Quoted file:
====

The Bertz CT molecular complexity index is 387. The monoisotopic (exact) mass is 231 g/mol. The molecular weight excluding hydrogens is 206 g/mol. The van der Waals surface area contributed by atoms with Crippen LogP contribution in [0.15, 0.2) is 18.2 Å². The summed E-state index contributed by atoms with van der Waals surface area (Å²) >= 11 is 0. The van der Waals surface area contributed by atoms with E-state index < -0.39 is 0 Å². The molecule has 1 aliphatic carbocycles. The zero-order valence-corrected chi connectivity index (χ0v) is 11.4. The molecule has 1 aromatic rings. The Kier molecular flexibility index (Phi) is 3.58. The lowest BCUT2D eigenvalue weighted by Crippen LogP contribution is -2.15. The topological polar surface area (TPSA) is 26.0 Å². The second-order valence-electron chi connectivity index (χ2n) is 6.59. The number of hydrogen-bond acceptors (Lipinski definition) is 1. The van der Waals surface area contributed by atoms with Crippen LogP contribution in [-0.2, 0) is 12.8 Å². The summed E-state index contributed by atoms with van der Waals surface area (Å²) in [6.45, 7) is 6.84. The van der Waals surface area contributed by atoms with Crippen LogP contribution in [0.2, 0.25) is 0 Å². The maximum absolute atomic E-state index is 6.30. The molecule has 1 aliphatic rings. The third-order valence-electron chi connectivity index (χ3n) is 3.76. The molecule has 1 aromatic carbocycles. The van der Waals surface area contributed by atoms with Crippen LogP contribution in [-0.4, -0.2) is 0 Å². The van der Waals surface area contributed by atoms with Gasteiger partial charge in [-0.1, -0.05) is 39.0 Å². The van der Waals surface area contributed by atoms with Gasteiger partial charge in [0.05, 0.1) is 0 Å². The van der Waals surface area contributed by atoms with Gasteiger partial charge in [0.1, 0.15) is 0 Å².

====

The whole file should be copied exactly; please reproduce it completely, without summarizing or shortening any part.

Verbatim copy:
The Bertz CT molecular complexity index is 387. The monoisotopic (exact) mass is 231 g/mol. The molecular weight excluding hydrogens is 206 g/mol. The van der Waals surface area contributed by atoms with Crippen LogP contribution in [0.15, 0.2) is 18.2 Å². The summed E-state index contributed by atoms with van der Waals surface area (Å²) >= 11 is 0. The van der Waals surface area contributed by atoms with E-state index < -0.39 is 0 Å². The molecule has 1 aliphatic carbocycles. The zero-order valence-corrected chi connectivity index (χ0v) is 11.4. The molecule has 1 aromatic rings. The Kier molecular flexibility index (Phi) is 3.58. The lowest BCUT2D eigenvalue weighted by Crippen LogP contribution is -2.15. The topological polar surface area (TPSA) is 26.0 Å². The second-order valence-electron chi connectivity index (χ2n) is 6.59. The number of hydrogen-bond acceptors (Lipinski definition) is 1. The van der Waals surface area contributed by atoms with Crippen LogP contribution in [-0.2, 0) is 12.8 Å². The summed E-state index contributed by atoms with van der Waals surface area (Å²) in [6.45, 7) is 6.84. The van der Waals surface area contributed by atoms with Crippen LogP contribution in [0.2, 0.25) is 0 Å². The maximum absolute atomic E-state index is 6.30. The molecule has 1 aliphatic rings. The third-order valence-electron chi connectivity index (χ3n) is 3.76. The molecule has 1 aromatic carbocycles. The van der Waals surface area contributed by atoms with Crippen LogP contribution in [-0.4, -0.2) is 0 Å². The van der Waals surface area contributed by atoms with Gasteiger partial charge in [-0.1, -0.05) is 39.0 Å². The van der Waals surface area contributed by atoms with Gasteiger partial charge in [0.05, 0.1) is 0 Å². The van der Waals surface area contributed by atoms with Gasteiger partial charge in [0.1, 0.15) is 0 Å².